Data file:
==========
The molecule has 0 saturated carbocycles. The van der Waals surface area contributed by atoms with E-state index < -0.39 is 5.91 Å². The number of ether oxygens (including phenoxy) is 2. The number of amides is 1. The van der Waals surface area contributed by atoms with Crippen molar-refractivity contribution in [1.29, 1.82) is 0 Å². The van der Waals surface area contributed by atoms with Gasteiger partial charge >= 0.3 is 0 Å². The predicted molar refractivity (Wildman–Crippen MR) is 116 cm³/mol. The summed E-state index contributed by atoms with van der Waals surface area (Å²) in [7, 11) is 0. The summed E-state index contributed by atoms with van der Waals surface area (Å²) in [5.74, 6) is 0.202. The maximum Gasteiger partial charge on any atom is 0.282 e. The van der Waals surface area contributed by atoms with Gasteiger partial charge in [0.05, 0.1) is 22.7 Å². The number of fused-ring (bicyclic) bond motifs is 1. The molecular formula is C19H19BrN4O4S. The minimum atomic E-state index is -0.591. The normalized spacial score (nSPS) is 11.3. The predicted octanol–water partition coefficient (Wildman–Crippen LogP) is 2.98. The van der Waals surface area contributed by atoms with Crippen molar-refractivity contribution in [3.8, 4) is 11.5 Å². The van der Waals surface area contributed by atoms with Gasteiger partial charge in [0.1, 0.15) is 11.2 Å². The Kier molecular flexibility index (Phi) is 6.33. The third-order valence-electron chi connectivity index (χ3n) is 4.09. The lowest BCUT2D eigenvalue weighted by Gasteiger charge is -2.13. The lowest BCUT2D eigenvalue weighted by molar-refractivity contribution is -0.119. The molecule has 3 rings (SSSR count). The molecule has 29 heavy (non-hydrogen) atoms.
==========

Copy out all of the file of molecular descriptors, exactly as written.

The molecule has 0 saturated carbocycles. The van der Waals surface area contributed by atoms with E-state index < -0.39 is 5.91 Å². The number of ether oxygens (including phenoxy) is 2. The number of amides is 1. The van der Waals surface area contributed by atoms with Crippen molar-refractivity contribution in [1.29, 1.82) is 0 Å². The van der Waals surface area contributed by atoms with Gasteiger partial charge >= 0.3 is 0 Å². The predicted molar refractivity (Wildman–Crippen MR) is 116 cm³/mol. The summed E-state index contributed by atoms with van der Waals surface area (Å²) in [7, 11) is 0. The summed E-state index contributed by atoms with van der Waals surface area (Å²) in [5.74, 6) is 0.202. The maximum Gasteiger partial charge on any atom is 0.282 e. The van der Waals surface area contributed by atoms with Gasteiger partial charge in [0.05, 0.1) is 22.7 Å². The number of fused-ring (bicyclic) bond motifs is 1. The molecular formula is C19H19BrN4O4S. The minimum atomic E-state index is -0.591. The normalized spacial score (nSPS) is 11.3. The predicted octanol–water partition coefficient (Wildman–Crippen LogP) is 2.98. The van der Waals surface area contributed by atoms with Crippen molar-refractivity contribution in [3.8, 4) is 11.5 Å². The van der Waals surface area contributed by atoms with Gasteiger partial charge in [0.1, 0.15) is 11.2 Å². The Kier molecular flexibility index (Phi) is 6.33. The third-order valence-electron chi connectivity index (χ3n) is 4.09. The lowest BCUT2D eigenvalue weighted by Gasteiger charge is -2.13. The lowest BCUT2D eigenvalue weighted by molar-refractivity contribution is -0.119. The molecule has 3 rings (SSSR count). The molecule has 29 heavy (non-hydrogen) atoms.